What to Know:
- For superior indoor air quality, you should consider your options for advanced air cleaners such as electrostatic air filters or humidifiers.
- The market is hot right now for advanced programmable thermostats that you can control with your smartphone while you are away from home.
- Homes with little or no ductwork can now accomodate central air conditioning through installation of a ductless mini-split system. These systems are highly efficient and offer zoning options for different area of the home.
Choosing a Qualified Contractor
Choosing the right HVAC contractor is just as important as choosing your new HVAC system. When searching for a contractor, you should ask friends and neighbors for recommendations. Look into the background of a potential contractor and consider the points below.
What to Know:
- Will you receive a fully itemized written estimate up front prior to starting work? This blog post will give you some additional important questions to ask during your home evaluation.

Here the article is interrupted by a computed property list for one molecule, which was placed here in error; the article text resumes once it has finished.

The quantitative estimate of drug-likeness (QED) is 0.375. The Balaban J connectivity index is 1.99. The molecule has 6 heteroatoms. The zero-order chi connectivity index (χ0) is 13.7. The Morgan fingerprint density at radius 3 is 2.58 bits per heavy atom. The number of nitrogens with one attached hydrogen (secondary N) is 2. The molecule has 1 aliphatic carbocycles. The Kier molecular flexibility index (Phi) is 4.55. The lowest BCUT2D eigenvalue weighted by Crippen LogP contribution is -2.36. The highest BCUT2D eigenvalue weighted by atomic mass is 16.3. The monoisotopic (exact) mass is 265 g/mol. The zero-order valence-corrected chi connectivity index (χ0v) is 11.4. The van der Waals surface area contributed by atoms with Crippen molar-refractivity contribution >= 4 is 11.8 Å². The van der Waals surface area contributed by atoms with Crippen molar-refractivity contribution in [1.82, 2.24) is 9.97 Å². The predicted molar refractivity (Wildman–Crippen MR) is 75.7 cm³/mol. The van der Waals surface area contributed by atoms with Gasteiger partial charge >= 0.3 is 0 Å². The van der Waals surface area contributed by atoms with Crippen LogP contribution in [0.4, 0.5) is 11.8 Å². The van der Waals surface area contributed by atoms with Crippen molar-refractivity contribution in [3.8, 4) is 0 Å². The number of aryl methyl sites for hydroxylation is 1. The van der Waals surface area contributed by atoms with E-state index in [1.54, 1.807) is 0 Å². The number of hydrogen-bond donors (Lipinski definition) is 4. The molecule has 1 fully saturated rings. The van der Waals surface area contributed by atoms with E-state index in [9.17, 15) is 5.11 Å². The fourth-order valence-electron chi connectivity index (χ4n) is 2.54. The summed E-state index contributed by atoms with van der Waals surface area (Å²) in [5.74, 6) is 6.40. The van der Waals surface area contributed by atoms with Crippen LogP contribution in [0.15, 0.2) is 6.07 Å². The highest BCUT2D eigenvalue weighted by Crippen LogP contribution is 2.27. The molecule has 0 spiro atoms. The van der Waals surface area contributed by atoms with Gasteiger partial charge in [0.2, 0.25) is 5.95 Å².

- The U.S. Environmental Protection Agency’s Energy Star program recommends 10 tips for hiring an HVAC contractor.
An Informed Decision for Your Valuable Home
Researching your options before replacing your home’s A/C system will help you to make a sound investment when it’s time for a new cooling solution. Remember, your central air conditioning system is part of the investment you have in your home. So, choosing the right HVAC system and contractor is an important decision.
Partner with a contractor who will give you recommendations and advice geared toward your needs for your home.
If you have any questions or concerns please feel free to contact your friends at Green Apple Mechanical toll free at
Did you hear the one about how coffee grounds can be good for cleaning your pipes? Or maybe the old wives tale that ice cubes actually sharpen the blades in your garbage disposal? Nobody is quite sure where some of these plumbing myths got started, but they could end up costing you a lot of money in plumbing repairs and pipe replacement later. Here are four of the most common myths you might have heard about your plumbing system and the truth behind the tall tales.